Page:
Metro Denver area rents rose slightly in the first quarter, bringing the average rent to $1,544 per month, according to the Apartment Association of Metro Denver.
Association officials say the uptick is just an adjustment, and that overall rents have remained stable in the last couple of years.
“Metro Denver’s multifamily market has left behind the effects of the pandemic and re-established its course of sustained growth, with vacancy at pre-COVID levels," said Terrance Hunt, Vice Chairman of Newmark, in a statement. "We believe that the second and third quarters will experience continued strong rent growth, as the spring and summer months generally outperform winter months in Denver’s seasonal rental market.”
Rents in Q1 2020 averaged $1,536 and $1,510 in Q4.
“This slight increase is very typical for the first quarter,” said Mark Williams, association executive vice president, in a statement. “Over the past 10 years, the Q1 rent increase has averaged a very predictable 2.2%.”
The vacancy rate tightened slightly to 5.5%, dropping .3% quarter-over-quarter.
“Economic vacancies increased to 14%, which is the highest since the second quarter of 2018,” the report states. “Economic vacancy includes discounts and write offs, so some of this increase could likely be attributed to the pandemic and subsequent impact.”
Rental discounts and concessions stood at 7.9% Q1, up from 4.4% last quarter.
The association reports more than 371,000 apartments in the metro Denver area, with another 27,000 on the way in the next two years. The association’s Apartment Insights’ new construction report shows over 140 apartment buildings are in some stage of construction.
The report also took the time to point out that “nearly one-third of the cost of rent is driven by regulation.” Association members have taken a position against the new licensing for long-term rentals proposal in front of the Denver City Council. So has its sister organization the Colorado Apartment Association.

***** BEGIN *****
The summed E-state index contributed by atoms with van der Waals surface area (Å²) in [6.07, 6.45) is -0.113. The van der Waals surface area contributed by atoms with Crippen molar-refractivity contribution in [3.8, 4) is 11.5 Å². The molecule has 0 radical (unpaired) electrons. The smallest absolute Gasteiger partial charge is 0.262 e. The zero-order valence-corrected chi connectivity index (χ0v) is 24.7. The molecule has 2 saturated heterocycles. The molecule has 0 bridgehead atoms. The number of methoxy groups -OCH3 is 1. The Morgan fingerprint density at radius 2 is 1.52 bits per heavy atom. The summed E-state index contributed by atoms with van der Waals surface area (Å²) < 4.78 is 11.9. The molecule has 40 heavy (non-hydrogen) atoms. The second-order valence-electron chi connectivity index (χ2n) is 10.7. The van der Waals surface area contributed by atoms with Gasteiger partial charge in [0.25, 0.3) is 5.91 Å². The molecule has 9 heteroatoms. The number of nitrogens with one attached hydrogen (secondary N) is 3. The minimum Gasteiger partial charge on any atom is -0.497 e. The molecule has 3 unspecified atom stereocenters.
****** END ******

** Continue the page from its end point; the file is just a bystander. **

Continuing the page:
“The rental licensing program is yet another regulatory action that will increase the cost of renting in Colorado,” said Drew Hamrick, general counsel and senior VP of government affairs, in a statement. “Particularly problematic is the requirement that rental housing providers obtain one license per parcel, as opposed to one license per rental housing provider. It is the equivalent to requiring that plumbers have a different license for each sink. The requirement that rental units be inspected, even when there is no complaint or indication of a problem with the unit, is an unnecessary increase in the cost of providing housing.”
The council is set to vote Monday on the issue.
The quarterly Vacancy and Rental Rate Report is authored by Ron L. Throupe, Ph.D. of the University of Denver Daniels College of Business, and Jennifer L. Von Stroh of Colorado Economic and Management Associates.